Hebrews 11:13 Parallel Verses [⇓ See commentary ⇓]

Hebrews 11:13, NIV: All these people were still living by faith when they died. They did not receive the things promised; they only saw them and welcomed them from a distance, admitting that they were foreigners and strangers on earth.

Hebrews 11:13, ESV: These all died in faith, not having received the things promised, but having seen them and greeted them from afar, and having acknowledged that they were strangers and exiles on the earth.

Hebrews 11:13, KJV: These all died in faith, not having received the promises, but having seen them afar off, and were persuaded of them, and embraced them, and confessed that they were strangers and pilgrims on the earth.

Hebrews 11:13, NASB: All these died in faith, without receiving the promises, but having seen and welcomed them from a distance, and having confessed that they were strangers and exiles on the earth.

Hebrews 11:13, NLT: All these people died still believing what God had promised them. They did not receive what was promised, but they saw it all from a distance and welcomed it. They agreed that they were foreigners and nomads here on earth.

Hebrews 11:13, CSB: These all died in faith, although they had not received the things that were promised. But they saw them from a distance, greeted them, and confessed that they were foreigners and temporary residents on the earth.

What does Hebrews 11:13 mean? [⇑ See verse text ⇑]

Prior verses referred to various Old Testament figures who exemplified faith in God. Names such as Abel, Enoch, Noah, Abraham, and Sarah were referenced. This verse ties together the reason for including these various stories. In this case, the point is that each of these people had a faith that "looked forward." Despite not having a crystal-clear view of the future, they chose to trust in God and obey (Hebrews 11:1–2). In some cases, such as Abraham and Sarah, they did not even live to see the promises fulfilled. And yet, their perspective was eternal, rather than temporary. As an earlier verse pointed out, these were men and women "looking forward" to God's ultimate plans (Hebrews 11:10).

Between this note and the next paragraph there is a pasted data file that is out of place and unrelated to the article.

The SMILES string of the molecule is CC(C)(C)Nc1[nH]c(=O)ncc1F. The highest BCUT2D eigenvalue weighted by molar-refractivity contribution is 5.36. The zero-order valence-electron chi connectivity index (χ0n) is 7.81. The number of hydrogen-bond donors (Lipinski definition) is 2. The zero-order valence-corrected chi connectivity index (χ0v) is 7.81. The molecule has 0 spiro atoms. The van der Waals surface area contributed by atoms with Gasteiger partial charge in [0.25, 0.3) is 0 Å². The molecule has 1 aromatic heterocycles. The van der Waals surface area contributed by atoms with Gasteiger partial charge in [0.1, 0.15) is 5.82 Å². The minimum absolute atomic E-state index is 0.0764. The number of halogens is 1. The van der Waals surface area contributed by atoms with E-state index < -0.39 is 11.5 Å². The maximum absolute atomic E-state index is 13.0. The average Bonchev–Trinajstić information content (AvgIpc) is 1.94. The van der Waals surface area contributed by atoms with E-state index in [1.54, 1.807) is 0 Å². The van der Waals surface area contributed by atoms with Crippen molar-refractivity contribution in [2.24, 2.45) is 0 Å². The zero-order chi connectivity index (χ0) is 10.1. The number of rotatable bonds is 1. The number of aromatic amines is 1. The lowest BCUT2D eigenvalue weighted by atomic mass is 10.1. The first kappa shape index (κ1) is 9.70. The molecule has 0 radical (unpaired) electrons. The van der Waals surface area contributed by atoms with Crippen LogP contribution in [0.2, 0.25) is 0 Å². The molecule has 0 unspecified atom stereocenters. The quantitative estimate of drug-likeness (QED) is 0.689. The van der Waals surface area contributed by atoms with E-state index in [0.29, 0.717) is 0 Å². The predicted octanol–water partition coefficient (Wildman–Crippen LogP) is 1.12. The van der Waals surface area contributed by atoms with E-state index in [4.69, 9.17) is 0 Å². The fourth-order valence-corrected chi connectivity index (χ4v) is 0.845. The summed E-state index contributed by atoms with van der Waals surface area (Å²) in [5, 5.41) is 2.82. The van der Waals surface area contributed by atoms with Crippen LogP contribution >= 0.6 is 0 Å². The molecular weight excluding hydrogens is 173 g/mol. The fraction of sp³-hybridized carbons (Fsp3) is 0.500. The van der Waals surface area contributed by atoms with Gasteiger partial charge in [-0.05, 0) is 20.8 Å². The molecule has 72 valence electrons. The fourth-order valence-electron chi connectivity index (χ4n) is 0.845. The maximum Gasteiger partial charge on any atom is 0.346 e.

Here, the writer points out the depth of this perspective. For those who truly trust in God, life on earth is merely a temporary journey. Christian songwriters and poets often refer to the idea that this life, and this earth, is not our real home. Instead, as the book of Hebrews indicates, we are "strangers and exiles on the earth." This is the kind of faith which allows us to trust God despite personal abuse, as did Abel (Hebrews 11:4). We can obey difficult and confusing commands, as did Noah (Hebrews 11:7). We can trust God to make good on His word, even when it seems as if He's waited too long, as did Abraham and Sarah (Hebrews 11:8–12).

These figures accepted God's promises and "greeted them from afar," from that perspective. This is the kind of faith which the writer of Hebrews wants to inspire in those who read this letter.